Business vs Workers


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Business vs Workers

  1. 1. Business vs. Workers Working conditions and the growth of unions in the Gilded Age
  2. 2. Working Conditions <ul><li>Business owners ran factories as cheaply as possible (low costs high profits) at the expense of workers </li></ul><ul><ul><li>Workers bought own tools </li></ul></ul><ul><ul><li>No safety equipment </li></ul></ul><ul><ul><li>Sweatshops </li></ul></ul><ul><ul><li>Low wages for long hours </li></ul></ul><ul><ul><ul><li>10 hour workday (1880s) </li></ul></ul></ul><ul><ul><ul><li>In 1890, the average annual wage </li></ul></ul></ul><ul><ul><ul><li>for a family of four was $380; </li></ul></ul></ul><ul><ul><ul><li>subsistence level was $530 </li></ul></ul></ul>
  3. 3. Child Labor <ul><li>Child labor was particularly common in this period, with little or no safety measures taken to protect them! </li></ul>What do you think the author of this cartoon is trying to say about children’s labor conditions?
  4. 4. Labor Unions <ul><li>Result of workers’ discontent = labor unions </li></ul><ul><ul><li>Idea of a labor union not new…so what made the unions of the Gilded Age different? </li></ul></ul><ul><ul><ul><li>National organizations </li></ul></ul></ul><ul><ul><ul><ul><li>Knights of Labor (1869) </li></ul></ul></ul></ul><ul><ul><ul><ul><li>American Federation of Labor (1886) </li></ul></ul></ul></ul><ul><ul><ul><li>More workers allowed to join </li></ul></ul></ul><ul><li>Goals of labor unions: negotiate for better wages and working conditions </li></ul><ul><ul><li>How successful were they? </li></ul></ul>
  5. 5. Knights of Labor Black delegate Frank J. Farrell introduces Terence V. Powderly, head of the Knights of Labor, at the organization's 1886 convention. The Knights were unusual in accepting both black and female workers. (Library of Congress)
  6. 6. Workers take action! <ul><li>Workers also decided to take matters into their own hands…. </li></ul><ul><li>Railroad Strike of 1877 </li></ul><ul><ul><li>Depression after Panic of 1873 prompted railroads to cut pay of workers, resulting in strike action </li></ul></ul><ul><ul><li>Strike failed, but signified growing power of unions </li></ul></ul><ul><li>Homestead Strike (1892) </li></ul><ul><ul><li>Workers at Carnegie’s steel mills in Homestead, PA faced a wage cut, which their union refused </li></ul></ul><ul><li>Pullman Strike (1894): </li></ul><ul><ul><li>Depression prompted Pullman Palace Car Company to cut wages 25% with no concurrent drop in rent for workers </li></ul></ul><ul><ul><li>Workers struck, and all railway workers across the country refused to handle Pullman cars… rail traffic was halted </li></ul></ul>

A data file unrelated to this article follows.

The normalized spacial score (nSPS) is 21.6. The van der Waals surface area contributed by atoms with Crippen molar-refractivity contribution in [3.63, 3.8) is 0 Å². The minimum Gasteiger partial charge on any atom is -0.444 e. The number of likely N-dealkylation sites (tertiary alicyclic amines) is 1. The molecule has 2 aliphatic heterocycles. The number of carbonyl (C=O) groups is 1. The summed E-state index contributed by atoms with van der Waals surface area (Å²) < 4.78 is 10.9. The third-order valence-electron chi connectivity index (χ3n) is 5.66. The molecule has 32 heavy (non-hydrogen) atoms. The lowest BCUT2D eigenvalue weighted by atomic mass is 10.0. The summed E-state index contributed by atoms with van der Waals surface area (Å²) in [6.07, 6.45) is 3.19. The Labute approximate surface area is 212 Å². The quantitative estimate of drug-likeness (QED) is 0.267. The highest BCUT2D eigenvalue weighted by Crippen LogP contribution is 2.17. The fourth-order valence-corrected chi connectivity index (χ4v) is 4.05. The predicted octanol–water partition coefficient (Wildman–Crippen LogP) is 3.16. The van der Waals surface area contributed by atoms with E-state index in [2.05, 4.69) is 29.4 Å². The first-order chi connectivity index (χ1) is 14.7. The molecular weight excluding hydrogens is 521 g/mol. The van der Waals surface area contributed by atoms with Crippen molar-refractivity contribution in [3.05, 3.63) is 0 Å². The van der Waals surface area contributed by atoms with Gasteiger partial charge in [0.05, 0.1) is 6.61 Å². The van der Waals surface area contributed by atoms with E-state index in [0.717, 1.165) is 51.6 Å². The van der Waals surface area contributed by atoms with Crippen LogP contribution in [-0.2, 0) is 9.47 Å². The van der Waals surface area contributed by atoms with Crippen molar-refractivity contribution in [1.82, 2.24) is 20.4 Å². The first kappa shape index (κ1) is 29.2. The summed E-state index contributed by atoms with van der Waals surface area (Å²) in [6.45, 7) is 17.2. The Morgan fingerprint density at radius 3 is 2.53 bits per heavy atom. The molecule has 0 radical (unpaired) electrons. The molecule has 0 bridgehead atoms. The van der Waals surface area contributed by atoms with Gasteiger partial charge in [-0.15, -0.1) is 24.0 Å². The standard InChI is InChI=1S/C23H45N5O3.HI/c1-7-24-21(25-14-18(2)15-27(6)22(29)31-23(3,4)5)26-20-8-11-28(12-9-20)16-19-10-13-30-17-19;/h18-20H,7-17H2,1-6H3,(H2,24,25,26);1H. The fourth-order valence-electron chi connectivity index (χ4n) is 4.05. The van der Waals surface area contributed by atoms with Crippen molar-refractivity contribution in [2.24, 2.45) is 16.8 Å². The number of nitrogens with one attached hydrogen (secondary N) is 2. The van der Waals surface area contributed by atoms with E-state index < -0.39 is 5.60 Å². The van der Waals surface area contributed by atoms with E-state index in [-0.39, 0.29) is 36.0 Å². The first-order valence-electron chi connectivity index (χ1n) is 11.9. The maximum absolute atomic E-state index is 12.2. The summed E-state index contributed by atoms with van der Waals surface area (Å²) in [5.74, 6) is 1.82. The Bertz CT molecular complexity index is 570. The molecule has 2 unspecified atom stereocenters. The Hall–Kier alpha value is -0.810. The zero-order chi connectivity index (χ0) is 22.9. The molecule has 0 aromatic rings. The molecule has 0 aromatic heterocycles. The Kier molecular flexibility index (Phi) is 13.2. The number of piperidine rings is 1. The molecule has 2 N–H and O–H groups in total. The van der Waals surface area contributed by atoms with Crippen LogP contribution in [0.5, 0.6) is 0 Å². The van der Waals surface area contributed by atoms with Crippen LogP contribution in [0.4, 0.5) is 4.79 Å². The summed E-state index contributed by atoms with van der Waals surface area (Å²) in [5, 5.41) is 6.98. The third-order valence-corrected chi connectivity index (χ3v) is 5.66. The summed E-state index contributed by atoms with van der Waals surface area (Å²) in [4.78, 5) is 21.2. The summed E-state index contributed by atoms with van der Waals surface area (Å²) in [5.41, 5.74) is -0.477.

7. 7. Railroad Strike of 1877 This engraving depicts striking railroad workers in Martinsburg, West Virginia, as they stop a freight train on July 17, 1877, in the opening days of the great railway strike of that year. Engravings such as this, which show the strikers to be heavily armed, may or may not have been accurate depictions of events. But the public's understanding of events such as the 1877 strike was formed through artists' depictions. (Library of Congress)
  8. 8. Union setbacks <ul><li>Business leaders feared the growth of unions would spread socialism , an economic system in which workers are also owners of the business </li></ul><ul><li>Haymarket Affair (1886) : conflict between police and protesters resulting from a lockout by the McCormick Harvester Company </li></ul><ul><ul><li>Bomb that sparked riot blamed on socialists, resulting in the arrest of hundreds </li></ul></ul><ul><ul><li>After the Haymarket Affair, opposition to unions increased and membership started to decline </li></ul></ul>The Haymarket Martyrs
  9. 9. “King Debs” This famous cartoon about the Pullman strike, originally published July 14, 1894, in Harper's Weekly, shows Eugene V. Debs , head of the American Railway Union, sitting atop a railway bridge that has been turned to cut off all rail traffic. The railroad cars behind him are labeled &quot;fresh vegetables,&quot; &quot;beef,&quot; and &quot;fruit,&quot; to emphasize the perishable nature of the products that could not be delivered, and others are identified as &quot;U.S. Mail.&quot; In the background, factories have &quot;closed&quot; signs on them. This cartoon, and others like it, helped to mobilize opinion against the strikers. (Library of Congress)